The BlueBear LACE forensic software can scan files on a device and determine if they are CEM based on their hash values. This software saves the police a significant amount of time in grading CEM.


Penalties for Child Exploitation Material Offences

If you are convicted of possessing child exploitation material, the maximum penalty is 14 years imprisonment. Suppose you are found to have used a hidden network or an anonymising service to commit the offence. In that case, the maximum penalty increases to 20 years imprisonment. Some child exploitation material offences carry a maximum of 25 years imprisonment.

In addition to any penalty imposed by the Court, a person convicted of possessing CEM will be subject to Child Protection Offender Reporting obligations. This is commonly known as having your name included on the “sex offender register”.


Imprisonment as a penalty for Possession of CEM

If you are convicted of a child exploitation material offence, you can expect to spend some time in prison. This is because the law says a defendant must be sentenced to actual imprisonment. However, there is an exception to this rule: if you can show the Court there are exceptional circumstances. This means unless you show the Court there are exceptional circumstances, you will be sent to serve time in actual imprisonment. 


In deciding if there are exceptional circumstances, this will turn on the facts of each case. Section 9(6) of the sets out things the Court must regard in deciding this issue. Penalties and Sentences Act 

If the Court is satisfied there are exceptional circumstances, penalties can include:


  • Term of imprisonment with immediate parole.
  • Suspended Sentence.
  • Probation.
  • Fine.


What the Court Will Consider When Sentencing

When a Court sentences a person for possessing child exploitation material, the primary features it will look at are:


  • The number of CEM images and videos.
  • The category/categories of the CEM.


Section 9 of the Penalties and Sentences Act sets out various things a Court must consider when they sentence someone for an offence. Of specific relevance for child exploitation material offences is you must serve time in prison unless there are exceptional circumstances.

So what will the Court look at in deciding if there are exceptional circumstances?

Things the Court must consider are:

(a) the effect of the offence on the child; and

(b) the age of the child; and

(c) the nature of the offence, including, for example, any physical harm or the threat of physical harm to the child or another; and

(d) the need to protect the child, or other children, from the

risk of the offender reoffending; and

(e) any relationship between the offender and the child; and

(f) the need to deter similar behaviour by other offenders to protect children; and

(g) the prospects of rehabilitation, including the availability of any medical or psychiatric treatment to cause the offender to behave in a way acceptable to the community; and

(h) the offender’s antecedents, age and character; and

(i) any remorse or lack of remorse of the offender; and

(j) any medical, psychiatric, prison or other relevant report relating to the offender; and

(k) anything else about the safety of children under 16 the sentencing court considers relevant.

As you will probably gather, there is no hard and fast rule regarding when exceptional circumstances will be established. This issue is decided on a case-by-case basis.


Becoming A Reportable Offender

One of the consequences of being found guilty of a CEM offence is you become a reportable child sex offender under the Child Protection (Offender Reporting and Offender Prohibition Order) Act 2004. As part of being a reportable child sex offender, you must provide the police with certain information and report to them certain information within specified timeframes. Suppose you do not report the relevant information within the specified timeframe. In that case, this is an offence, and you can be charged with breaching your obligations. You can read more about the sex offender register here.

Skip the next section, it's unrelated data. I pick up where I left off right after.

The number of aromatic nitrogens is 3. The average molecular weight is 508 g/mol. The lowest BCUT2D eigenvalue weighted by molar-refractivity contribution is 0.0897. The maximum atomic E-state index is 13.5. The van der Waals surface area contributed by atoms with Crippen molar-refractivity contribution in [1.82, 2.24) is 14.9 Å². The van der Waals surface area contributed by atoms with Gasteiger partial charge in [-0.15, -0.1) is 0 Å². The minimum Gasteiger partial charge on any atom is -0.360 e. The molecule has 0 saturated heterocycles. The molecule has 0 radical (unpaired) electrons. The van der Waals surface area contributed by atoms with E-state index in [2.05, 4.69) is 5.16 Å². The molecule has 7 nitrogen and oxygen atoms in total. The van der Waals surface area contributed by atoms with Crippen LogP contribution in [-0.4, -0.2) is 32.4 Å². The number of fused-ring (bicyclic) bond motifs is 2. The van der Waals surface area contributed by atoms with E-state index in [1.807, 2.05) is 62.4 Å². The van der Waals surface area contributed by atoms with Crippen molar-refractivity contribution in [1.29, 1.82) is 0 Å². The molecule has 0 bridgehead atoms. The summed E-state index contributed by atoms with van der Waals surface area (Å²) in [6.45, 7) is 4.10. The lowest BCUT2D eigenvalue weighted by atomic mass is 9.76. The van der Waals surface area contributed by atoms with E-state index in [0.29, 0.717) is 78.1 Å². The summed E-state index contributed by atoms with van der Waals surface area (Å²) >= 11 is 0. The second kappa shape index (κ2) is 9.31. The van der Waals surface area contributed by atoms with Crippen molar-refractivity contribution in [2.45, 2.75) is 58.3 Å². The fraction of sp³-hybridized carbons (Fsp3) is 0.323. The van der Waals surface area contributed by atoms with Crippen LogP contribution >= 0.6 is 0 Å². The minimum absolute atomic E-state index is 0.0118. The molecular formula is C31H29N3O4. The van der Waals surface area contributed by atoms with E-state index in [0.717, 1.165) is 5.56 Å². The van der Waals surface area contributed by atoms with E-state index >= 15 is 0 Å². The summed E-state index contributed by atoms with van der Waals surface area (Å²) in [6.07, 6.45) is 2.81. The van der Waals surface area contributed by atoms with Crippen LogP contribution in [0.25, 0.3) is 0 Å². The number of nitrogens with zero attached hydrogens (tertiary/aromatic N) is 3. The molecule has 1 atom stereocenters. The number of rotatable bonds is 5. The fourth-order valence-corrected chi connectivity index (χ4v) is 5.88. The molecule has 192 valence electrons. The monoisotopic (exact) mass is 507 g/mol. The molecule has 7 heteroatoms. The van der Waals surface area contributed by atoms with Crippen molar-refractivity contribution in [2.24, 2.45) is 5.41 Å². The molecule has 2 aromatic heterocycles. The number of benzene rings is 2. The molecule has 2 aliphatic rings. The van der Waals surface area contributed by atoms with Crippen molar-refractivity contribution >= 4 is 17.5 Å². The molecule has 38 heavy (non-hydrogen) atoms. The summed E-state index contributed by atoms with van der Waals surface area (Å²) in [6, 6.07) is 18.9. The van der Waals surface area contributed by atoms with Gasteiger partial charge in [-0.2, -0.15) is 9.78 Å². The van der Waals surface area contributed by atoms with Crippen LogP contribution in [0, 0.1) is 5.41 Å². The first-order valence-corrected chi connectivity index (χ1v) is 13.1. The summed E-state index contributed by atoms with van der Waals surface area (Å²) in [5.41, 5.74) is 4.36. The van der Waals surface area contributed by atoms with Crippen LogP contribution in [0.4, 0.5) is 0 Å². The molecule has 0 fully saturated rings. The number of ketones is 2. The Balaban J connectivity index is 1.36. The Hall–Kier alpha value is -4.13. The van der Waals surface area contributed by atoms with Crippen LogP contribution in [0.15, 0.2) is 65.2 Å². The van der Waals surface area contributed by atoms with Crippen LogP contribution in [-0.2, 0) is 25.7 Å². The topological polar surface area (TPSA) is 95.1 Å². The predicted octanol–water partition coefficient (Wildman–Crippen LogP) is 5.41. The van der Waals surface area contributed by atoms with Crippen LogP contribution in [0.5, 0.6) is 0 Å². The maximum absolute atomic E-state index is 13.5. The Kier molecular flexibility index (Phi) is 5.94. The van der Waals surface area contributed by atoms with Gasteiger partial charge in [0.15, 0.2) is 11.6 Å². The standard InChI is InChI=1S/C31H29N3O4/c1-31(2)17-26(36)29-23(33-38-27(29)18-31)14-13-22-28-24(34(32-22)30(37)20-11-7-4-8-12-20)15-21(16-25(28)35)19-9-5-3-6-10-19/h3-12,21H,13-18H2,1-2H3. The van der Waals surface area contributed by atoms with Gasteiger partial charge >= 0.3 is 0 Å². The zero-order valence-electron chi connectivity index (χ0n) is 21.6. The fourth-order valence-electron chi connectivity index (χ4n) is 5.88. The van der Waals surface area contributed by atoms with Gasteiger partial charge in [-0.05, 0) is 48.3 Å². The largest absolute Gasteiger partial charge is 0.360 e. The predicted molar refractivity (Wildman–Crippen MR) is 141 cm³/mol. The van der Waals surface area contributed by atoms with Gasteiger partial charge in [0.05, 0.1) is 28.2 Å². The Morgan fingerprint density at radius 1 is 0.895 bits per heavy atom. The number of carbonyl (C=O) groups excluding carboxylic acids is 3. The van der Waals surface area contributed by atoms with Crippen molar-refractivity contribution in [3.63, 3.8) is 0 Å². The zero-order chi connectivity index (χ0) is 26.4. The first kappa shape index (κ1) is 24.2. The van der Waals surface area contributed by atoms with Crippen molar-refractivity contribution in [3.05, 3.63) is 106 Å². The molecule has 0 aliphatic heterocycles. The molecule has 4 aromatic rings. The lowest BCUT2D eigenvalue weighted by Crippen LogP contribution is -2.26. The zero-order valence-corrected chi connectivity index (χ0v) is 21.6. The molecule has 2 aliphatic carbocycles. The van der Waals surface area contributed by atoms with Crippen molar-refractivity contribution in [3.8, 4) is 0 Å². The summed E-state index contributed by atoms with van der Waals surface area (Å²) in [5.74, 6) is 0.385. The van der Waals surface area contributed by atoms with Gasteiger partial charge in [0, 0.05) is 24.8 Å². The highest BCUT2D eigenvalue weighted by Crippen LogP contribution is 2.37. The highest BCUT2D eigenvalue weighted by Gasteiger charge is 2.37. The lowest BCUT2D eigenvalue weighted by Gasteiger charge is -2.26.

Why Choose the Criminal Lawyers Brisbane Group?

When choosing a criminal lawyer to represent you for your CEM offence, you must have someone experienced. Many criminal lawyers will not look at the material nor delve into the content of the reports prepared by police- they accept them at face value. We do not accept what the police serve up. We challenge it. What a police officer may say is a child exploitation image or video may be up for debate. In our experience, police often categorise an image clearly, not CEM. In such circumstances, after conducting a preliminary analysis, we can negotiate with the prosecution to reduce the amount of CEM they say they located.


Our specialised approach to CEM and CAM offences

We know everyone makes mistakes in life. If you have committed a CEM offence, we do not judge you – we are here to help give you legal advice. If you plead guilty to a CEM offence, you must have our esteemed lawyers guiding you each step of the way. We will work with you to place you in the best possible situation to achieve the best sentence result. By the time your sentence date comes around, we will have done all we can to persuade the Judge of exceptional circumstances in your case and avoid jail.

One of the critical things a person pleading guilty to a CEM offence can do is get counselling and a pre-sentence report. We have specialised psychologists we refer clients to who can work with them and provide pre-sentence reports for the Judges. Pre-sentence reports can provide sentencing Judges with necessary information regarding your background and any underlying psychological conditions contributing to your offending.

We have the expertise to do this if you want to challenge a CEM offence. We will review your case with a fine-tooth comb, leaving no stone unturned. With our criminal lawyers on your side, you know you have the best chance of being found not guilty.

No matter your situation, we are here to help you. Please pick up the phone and call us on (07) 3153 6215 and speak to one of our experts today.